Reliance begins construction of new 1166 West Pender office tower

New triple-A office tower will be 344,000 square feet, more than twice the size of the existing Canada Revenue building, and feature private air circulation for each floor

Demolition has started on the former Canada Revenue Agency building at 1166 West Pender as Reliance Properties Ltd. of Vancouver and Texas-based investor Hines prepare to raise a 32-storey office tower on the site | Photo: Submitted

Demolition of 1166 West Pender Street – the former Canada Revenue Agency building - has begun, setting the stage for partners Texas-based real estate giant Hines and Reliance Properties Ltd. to redevelop the downtown Vancouver site with a 32-storey tower featuring efficient new floorplates for a post-pandemic workforce.

“It’s well underway,” Reliance president and CEO Jon Stovell told Western Investor, citing the reopening of the offices and the ongoing growth of the tech sector. “We need to get this building underway because there’s going to be a shortage of office supply at the back end of 2025, into 2026 if we don’t move this building ahead.”

Stovell said a business services firm has come to it in the past week with a mandate for “well over 100,000 square feet.”

CBRE Ltd. is handling leasing and forecasts downtown Class A vacancies to run at approximately 7 per cent this year, as new space comes on-stream and demand stabilizes following the pandemic. But balanced conditions will shift back to under-supply over the next couple of years as the economy finds its feet, Stovell said.

“With COVID starting to be fully understood and finding its place in society now we’re seeing a lot of demand for office coming back, a sudden rush,” he said. “Those tenants with those longer term planning horizons [who] know years in advance are back in the market with force.”

Reliance purchased the property from Greystone Management Investments Inc. for $71.4 million in 2016 and Hines joined as an investor in March 2021. The venture marked the Texas firm’s first major acquisition in Canada. It has since invested in CIBC Square and T3 Bayside in Toronto, as well as 8th Avenue Place in Calgary.

The new Vancouver tower will be 344,000 square feet across 32 storeys. It will feature a cascading series of green terraces on the top nine floors that resemble those of the nearby Evergreen building designed by Arthur Erickson in 1980 and subsequently purchased and renewed by BC Investment Management Corp. in 2006.

The terraces take the feature to a new level – 20 storeys higher, in fact, allowing for a lush setting from which to view the surrounding water and mountains. It also mitigates shading of greenspace along Coal Harbour, two blocks to the north.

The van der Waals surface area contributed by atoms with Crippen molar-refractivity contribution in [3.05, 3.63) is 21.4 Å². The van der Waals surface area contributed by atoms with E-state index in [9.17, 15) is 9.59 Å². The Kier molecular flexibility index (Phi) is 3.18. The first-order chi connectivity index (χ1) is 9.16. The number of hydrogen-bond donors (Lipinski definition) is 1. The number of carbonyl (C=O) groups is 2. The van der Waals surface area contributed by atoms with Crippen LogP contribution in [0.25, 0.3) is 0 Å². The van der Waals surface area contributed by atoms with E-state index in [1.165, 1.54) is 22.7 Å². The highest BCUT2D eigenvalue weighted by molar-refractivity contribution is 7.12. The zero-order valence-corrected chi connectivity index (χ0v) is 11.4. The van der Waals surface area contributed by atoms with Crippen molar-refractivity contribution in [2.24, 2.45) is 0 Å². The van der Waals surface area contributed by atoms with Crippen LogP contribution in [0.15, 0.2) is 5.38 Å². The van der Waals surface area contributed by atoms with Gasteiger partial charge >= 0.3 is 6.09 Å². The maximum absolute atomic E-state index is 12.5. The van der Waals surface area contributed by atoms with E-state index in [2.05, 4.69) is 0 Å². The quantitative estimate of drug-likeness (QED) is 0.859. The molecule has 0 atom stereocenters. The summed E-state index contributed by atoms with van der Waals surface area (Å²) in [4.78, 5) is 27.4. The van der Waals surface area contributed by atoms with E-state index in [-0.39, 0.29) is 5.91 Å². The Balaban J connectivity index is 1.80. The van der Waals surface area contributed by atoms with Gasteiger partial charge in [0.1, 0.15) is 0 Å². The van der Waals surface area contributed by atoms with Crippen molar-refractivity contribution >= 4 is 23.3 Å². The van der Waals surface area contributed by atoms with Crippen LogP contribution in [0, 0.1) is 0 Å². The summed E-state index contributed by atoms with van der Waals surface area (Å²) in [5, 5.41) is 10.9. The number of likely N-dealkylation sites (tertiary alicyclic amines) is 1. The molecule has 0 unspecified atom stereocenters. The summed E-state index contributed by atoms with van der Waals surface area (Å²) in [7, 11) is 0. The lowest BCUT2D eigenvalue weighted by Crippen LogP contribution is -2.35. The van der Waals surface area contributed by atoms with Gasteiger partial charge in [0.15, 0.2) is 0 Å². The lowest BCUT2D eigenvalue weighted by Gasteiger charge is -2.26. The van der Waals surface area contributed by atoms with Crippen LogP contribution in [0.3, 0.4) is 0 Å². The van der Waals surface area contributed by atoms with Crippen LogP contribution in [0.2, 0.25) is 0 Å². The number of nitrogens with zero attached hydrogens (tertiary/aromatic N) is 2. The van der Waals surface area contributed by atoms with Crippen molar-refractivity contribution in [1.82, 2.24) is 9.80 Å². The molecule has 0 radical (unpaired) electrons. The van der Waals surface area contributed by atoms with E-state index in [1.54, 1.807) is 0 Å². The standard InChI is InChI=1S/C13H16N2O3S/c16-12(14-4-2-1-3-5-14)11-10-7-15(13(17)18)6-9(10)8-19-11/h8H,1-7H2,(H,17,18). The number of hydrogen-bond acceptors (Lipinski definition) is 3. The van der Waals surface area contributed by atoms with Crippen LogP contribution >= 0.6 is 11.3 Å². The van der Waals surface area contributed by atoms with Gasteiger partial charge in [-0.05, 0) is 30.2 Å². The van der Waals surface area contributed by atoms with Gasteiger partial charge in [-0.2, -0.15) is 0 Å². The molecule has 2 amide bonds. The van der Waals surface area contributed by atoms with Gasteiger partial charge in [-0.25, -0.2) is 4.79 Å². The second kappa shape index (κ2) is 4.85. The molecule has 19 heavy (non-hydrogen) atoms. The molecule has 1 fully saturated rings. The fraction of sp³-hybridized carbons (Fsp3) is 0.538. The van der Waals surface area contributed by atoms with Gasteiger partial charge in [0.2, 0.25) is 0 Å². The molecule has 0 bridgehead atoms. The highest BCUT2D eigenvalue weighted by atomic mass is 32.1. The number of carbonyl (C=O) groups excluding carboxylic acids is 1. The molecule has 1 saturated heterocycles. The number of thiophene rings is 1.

To reflect the realities of workspaces following the pandemic, each floor of the building will feature private air circulation and superior air filtration with electrostatic filters with an elevated MERV (Minimum Efficiency Reporting Values) rating based on the capture of particles of 0.3 to 10 microns. Building systems will target not only LEED Gold certification for its environmental qualities, but the similar WELL rating system designed to assess health and wellness features.

Promised workplace amenities include “an activated employee lounge and collaboration area” and a “club-quality fitness facility” on the third floor as well as modular conferencing facilities.

A fourth-floor co-working space professionally managed by Hines SQ, the co-working arm of Hines, will be available for short-term tenants as well companies on site who may need temporary space.

“The idea behind providing it that it gives tenants coming into the building an opportunity to ramp up into their space,” he said. “Or they can take additional space in SQ, and then give it up again when it’s done.”

The building is more than double the size of the tower being demolished, which was the long-time home of the Canada Revenue Agency (CRA moved out in 2017). The tower had 15 storeys and offered 147,240 square feet of space. However, it didn’t maximize the space available to it, featuring angled corners than limited floor plates. Greystone had originally considered a renovation that would reclaim the corners and expand the floorplates but Reliance had other ideas.

“We always saw this as a development site,” Stovell said. “The existing building is too small relative to the capacity of the site under the city’s rezoning policies to obtain.”

The new structure aims to maximize density. Reliance took the site through rezoning and won a 19 FSR, double the 9 FSR allowed under the previous zoning. This allowed for a design with 12,000-square-foot floorplates and a healthier, more efficient working environment.

“It’s a significant intensification of the site,” he said.